When it comes to reading the Bible with our children and young people, the best thing we can do is to inspire their imagination with some of the individual stories, something I know we all do a good job. There are lots of stories: Jonah in the whale, Noah's Ark and Daniel in the lion's den. These are inspirational stories, they often come with craft and kits and various cuddly toys. My concern, and this is speaking as a parent, is when our kids get to around the age of seven or eight, they're making significant turns in their own development. They're able to be more logical, or a little bit more abstract and they're able to join the dots. As parents, I don't think we're very good at making the turn when it comes to the Bible. Their education moves on, but we're still teaching the Bible as cute little isolated stories.
I think part of the reason later in life children lose confidence in the Bible is because they've never really moved on from thinking that it's just ancient mythological stories about arks and lions. We've got three kids and it always frightens you as a parent how differently they go through this stage, it's never a one size fits all. But in different creative ways, we've got to help each of them make that turn and see know the Bible is actually one cohesive narrative that makes sense of life. Here are my top tips for parents:
I think more of us than we realise are visual learners even as adults, but in particular, in the more concrete stages of educational development, you've got to be visual. I don't just mean by that pictures - you want them to see a logical sequence that the Bible actually has a coherence to its larger narrative.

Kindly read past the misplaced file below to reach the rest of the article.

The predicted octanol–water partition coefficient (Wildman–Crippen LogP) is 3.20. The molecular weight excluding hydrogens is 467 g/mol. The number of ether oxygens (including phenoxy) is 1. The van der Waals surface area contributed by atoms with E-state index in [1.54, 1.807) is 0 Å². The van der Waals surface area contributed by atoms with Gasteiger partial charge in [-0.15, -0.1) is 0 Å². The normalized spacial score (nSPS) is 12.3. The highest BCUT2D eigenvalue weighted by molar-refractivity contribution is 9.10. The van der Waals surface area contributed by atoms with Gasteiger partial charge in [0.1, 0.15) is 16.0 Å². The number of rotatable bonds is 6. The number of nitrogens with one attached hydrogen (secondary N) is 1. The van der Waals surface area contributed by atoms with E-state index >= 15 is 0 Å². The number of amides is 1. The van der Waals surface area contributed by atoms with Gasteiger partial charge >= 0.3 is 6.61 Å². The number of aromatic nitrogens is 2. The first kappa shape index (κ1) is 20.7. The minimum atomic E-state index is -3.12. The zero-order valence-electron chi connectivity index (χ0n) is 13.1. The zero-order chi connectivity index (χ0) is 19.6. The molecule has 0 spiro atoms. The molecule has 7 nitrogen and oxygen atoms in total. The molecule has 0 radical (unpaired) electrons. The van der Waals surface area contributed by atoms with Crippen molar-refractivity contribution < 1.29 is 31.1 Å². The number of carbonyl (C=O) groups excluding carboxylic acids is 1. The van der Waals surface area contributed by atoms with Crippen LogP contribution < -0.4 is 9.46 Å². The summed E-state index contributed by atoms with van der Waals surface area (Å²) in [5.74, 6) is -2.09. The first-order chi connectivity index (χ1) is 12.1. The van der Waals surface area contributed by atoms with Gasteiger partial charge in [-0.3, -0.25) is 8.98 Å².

With the Bible course, we put visual right at the center of it for adults, so with our new family resource the Greatest Story Ever, it's exactly the same. We want our kids to see how the story builds from one small story into the bigger story and joining the dots between them.
Don't make assumptions
Don't assume things for our kids that actually may reduce their the expectations we put on them. One day my son, ten, said: "I'm going to reading the Bible every day", and I said: "You know, don't start the beginning. You'll never make it". And he looked at me like I was stupid and said: "Well, of course you start books at the beginning".
So he ignored my advice and just began with Genesis and over the following 18 months, he read the Bible and I read it with him. It was an amazing journey reading through the Old Testament with a nine-year-old. The Bible's knotty and complex and sometimes challenging, and even adults get offended by it, but we just realized, actually, he wasn't as fazed by some things that we thought he might be. Kids can handle a bit more than we realise sometimes. I don't think we need to shelter them.
Put the right kind of challenge before your child - and that's a real need for wisdom to know what that is.
Join the dots
Make sure that you join the dots between the Bible story and our story, because the risk with our middle son was that it was a race of information. It's so important that the Bible doesn't become a pub quiz of how many facts can you learn who the oldest person in the Bible is. It's got to be an embodied experience. If this is a vision for how I will live my life and it will manifest in my prayers, we've got to join the dots between what we're reading in the Bible and what we're doing and praying about.
Dr. Andrew Ollerton is a theologian and pastor, and works with the Bible Society. You can hear more of Andrew's Bible reading tips by keeping your eyes on our podcast. Andrew's latest resource for families is available online at https://thegreateststoryever.org.